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Introduction to Visual Communications PART 1: Typography. Aa. TGJ 2OI BLUEVALE COLLEGIATE INSTITUTE. 2a Introduction to Typography.ppt. Intro to Typography (write blue text).

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introduction to visual communications part 1 typography

Introduction toVisual CommunicationsPART 1: Typography

Aa

TGJ 2OIBLUEVALE COLLEGIATE INSTITUTE

2a Introduction to Typography.ppt

intro to typography write blue text
Intro to Typography (write blue text)
  • We often don’t pay much attention to typography, but it can dramatically affect how we react to an ad, poster, package or text.
  • Type forms the basis for many designs.
  • Designers are careful to choose type styles that suit the purpose of their designs.
  • The type should fit the “mood” of your work (suggests feeling).
intro to typography
Intro to Typography
  • Regardless of type uses or purpose, you want to make sure your text is readable.
  • Fonts are measured in POINTS (72 points = 1 inch)
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Intro to Typography
  • All type faces, or FONTS, can be placed in one of four FONT FAMILIES.
  • Serif
  • Sans Serif
  • Script
  • Decorative / Novelty
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Intro to Typography
  • SERIF Fonts:
  • Fonts in this family are categorized by tiny “feet,” called serifs, on the ends of letter lines.
  • Includes fonts like Times New Roman
  • Good for use as BODY TEXT – small type for articles, etc. (easy to read when small – 10-12pt)

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serif (feet)

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Intro to Typography
  • SANS SERIF Fonts
  • Fonts in this family are sometimes called BLOCK letters – no feet on ends of letters
  • Includes fonts like Arial and Helvetica
  • Suitable for HEADLINES or larger font sizes
  • Not easy to read when smaller than 12pt– avoid use as body text (except for web pages)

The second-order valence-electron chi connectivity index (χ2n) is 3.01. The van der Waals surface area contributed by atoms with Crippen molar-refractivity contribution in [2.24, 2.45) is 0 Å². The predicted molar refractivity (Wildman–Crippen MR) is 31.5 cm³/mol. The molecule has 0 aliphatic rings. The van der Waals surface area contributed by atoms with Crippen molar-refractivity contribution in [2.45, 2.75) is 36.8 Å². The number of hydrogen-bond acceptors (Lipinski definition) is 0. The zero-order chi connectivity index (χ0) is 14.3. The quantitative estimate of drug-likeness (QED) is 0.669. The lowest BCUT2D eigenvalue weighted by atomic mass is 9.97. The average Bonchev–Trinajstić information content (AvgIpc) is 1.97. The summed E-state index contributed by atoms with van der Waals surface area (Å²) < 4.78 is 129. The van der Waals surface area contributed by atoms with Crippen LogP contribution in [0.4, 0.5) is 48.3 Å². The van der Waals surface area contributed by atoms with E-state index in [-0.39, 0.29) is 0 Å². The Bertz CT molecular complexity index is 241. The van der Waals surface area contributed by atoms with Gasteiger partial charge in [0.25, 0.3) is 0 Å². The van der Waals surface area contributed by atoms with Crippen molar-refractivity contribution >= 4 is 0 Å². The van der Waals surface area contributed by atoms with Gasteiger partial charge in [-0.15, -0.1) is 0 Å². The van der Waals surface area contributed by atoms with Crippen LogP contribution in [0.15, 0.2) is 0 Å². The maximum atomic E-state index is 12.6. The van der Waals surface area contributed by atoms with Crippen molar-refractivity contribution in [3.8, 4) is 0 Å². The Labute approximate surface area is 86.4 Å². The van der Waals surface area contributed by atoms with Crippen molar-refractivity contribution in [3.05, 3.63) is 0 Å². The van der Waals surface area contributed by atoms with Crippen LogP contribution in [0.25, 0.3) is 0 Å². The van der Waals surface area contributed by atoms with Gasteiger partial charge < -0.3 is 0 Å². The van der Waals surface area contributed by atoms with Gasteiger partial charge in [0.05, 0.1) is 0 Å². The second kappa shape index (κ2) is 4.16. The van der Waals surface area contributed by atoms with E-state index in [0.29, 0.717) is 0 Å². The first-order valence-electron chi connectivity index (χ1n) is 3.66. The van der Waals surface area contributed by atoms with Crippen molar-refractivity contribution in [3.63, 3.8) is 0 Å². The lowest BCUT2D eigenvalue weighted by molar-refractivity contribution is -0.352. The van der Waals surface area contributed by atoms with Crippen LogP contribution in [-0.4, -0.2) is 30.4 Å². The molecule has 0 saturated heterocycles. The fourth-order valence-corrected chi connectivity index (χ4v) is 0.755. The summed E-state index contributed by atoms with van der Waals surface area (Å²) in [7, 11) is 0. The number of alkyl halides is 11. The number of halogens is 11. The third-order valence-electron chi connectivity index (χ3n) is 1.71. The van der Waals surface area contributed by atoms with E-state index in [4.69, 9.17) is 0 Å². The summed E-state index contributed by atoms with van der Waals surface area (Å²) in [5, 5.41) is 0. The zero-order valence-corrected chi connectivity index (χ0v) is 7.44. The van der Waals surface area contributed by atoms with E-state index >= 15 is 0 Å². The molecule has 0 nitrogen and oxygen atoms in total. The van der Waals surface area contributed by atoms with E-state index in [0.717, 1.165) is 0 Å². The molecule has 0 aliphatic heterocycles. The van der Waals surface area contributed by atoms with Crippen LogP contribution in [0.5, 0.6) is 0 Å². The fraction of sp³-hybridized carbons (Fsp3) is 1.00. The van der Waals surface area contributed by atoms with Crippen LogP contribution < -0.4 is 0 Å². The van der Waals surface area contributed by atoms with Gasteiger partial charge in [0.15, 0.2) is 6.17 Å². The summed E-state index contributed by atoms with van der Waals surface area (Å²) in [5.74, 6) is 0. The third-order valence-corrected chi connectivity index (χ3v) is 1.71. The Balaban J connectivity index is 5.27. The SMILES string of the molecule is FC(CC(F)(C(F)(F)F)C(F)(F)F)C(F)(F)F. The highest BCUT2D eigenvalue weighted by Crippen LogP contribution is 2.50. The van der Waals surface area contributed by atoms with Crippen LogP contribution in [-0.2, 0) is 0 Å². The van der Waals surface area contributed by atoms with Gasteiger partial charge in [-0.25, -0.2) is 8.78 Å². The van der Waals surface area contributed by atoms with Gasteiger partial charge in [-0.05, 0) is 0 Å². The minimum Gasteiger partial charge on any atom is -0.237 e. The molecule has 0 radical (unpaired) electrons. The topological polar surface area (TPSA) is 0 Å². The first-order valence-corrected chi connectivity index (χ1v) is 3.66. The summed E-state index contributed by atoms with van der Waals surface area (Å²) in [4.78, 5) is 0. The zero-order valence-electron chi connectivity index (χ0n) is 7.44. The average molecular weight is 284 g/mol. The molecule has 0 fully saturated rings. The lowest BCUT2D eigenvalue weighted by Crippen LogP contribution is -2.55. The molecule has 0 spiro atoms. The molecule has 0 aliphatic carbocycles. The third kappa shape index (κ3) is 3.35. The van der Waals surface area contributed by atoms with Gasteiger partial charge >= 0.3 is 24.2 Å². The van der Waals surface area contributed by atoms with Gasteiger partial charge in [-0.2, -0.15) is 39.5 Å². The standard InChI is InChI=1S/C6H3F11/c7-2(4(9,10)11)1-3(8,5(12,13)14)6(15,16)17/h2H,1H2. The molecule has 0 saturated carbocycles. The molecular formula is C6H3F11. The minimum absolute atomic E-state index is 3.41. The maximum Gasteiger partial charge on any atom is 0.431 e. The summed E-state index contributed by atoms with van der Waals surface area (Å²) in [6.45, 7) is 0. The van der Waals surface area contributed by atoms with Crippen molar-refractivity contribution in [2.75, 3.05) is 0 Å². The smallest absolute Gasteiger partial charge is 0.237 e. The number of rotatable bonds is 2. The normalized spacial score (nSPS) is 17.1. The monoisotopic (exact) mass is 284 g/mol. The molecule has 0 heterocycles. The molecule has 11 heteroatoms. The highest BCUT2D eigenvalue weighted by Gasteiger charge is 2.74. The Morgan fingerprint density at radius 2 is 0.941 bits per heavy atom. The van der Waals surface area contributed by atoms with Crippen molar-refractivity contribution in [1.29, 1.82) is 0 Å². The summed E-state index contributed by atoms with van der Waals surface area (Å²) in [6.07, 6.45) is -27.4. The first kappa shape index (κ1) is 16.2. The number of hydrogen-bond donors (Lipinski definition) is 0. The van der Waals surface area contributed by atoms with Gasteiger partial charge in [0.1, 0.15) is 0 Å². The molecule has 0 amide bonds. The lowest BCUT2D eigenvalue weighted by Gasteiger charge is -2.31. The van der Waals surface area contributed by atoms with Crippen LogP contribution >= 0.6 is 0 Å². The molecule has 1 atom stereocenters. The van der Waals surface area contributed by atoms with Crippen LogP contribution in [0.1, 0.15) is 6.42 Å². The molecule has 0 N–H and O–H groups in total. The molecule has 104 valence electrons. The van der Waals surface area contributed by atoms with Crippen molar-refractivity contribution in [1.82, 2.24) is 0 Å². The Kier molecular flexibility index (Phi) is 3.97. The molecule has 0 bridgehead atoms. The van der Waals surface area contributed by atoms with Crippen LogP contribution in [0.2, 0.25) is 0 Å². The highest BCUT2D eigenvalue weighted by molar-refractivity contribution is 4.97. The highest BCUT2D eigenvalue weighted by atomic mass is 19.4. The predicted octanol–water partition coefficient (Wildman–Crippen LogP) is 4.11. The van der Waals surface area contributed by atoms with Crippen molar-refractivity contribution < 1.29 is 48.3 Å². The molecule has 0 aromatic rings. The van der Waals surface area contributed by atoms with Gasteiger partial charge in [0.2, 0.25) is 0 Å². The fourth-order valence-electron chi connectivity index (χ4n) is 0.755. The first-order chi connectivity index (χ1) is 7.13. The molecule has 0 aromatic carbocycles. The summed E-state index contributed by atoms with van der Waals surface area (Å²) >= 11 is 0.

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intro to typography4
Intro to Typography
  • SCRIPT Fonts
  • Fonts in this family look like fancy handwriting
  • Letters are joined together and flow smoothly
  • Use sparingly (too much gets annoying)
  • Never use as all capitals (difficult to read) or as body text
  • Ex. –Commercial Script BT

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intro to typography5
Intro to Typography

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  • DECORATIVE / NOVELTY Fonts
  • Fonts in this family are unusual and don’t fit into other categories
  • Usually “trendy” or “funky” fonts such as, Jokerman, Slipstream.
  • Usesparingly – for emphasis or interest on a page
  • Neveruse these as body text
  • Can evoke many types of moods (fun, scary, cool)

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Intro to Typography

Font Styles:

  • You can change a font’s appearance by using styles:
  • 1. BOLD – letter lines are heavier (stand out)
  • 2. Italic – letters have a slight lean to the right
  • 3.Underline – kinda’ obvious
  • 4. You can alsostretchfonts orchangethe space (kerning)between letters to give adifferent appearanceorweight to text.
  • Styles create variety without cluttering a document with too many fonts.
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Intro to Typography

General Rules to Follow:

  • Avoid using more than 3 fonts on one page. Using too many fonts may make a document/publication look cluttered or sloppy)
  • Avoid using 2 fonts from the same family close together (use styles of same font if possible)
  • Make sure you use consistent type sizes for longer publications (brochures, newsletters, etc.)
  • Try to manipulate fonts (stretch, space letters apart, etc.) or add styles to create visual interest instead of adding different fonts to a page
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Intro to Typography

TYPE ASSIGNMENT #1:

  • Look through old magazines or newspapers to find at least 2 samples (large if possible) of fonts from each of the 4 font families (min. 8 total)
  • For each sample, record where you found it and what purpose you think it had in the publication, ad, etc.
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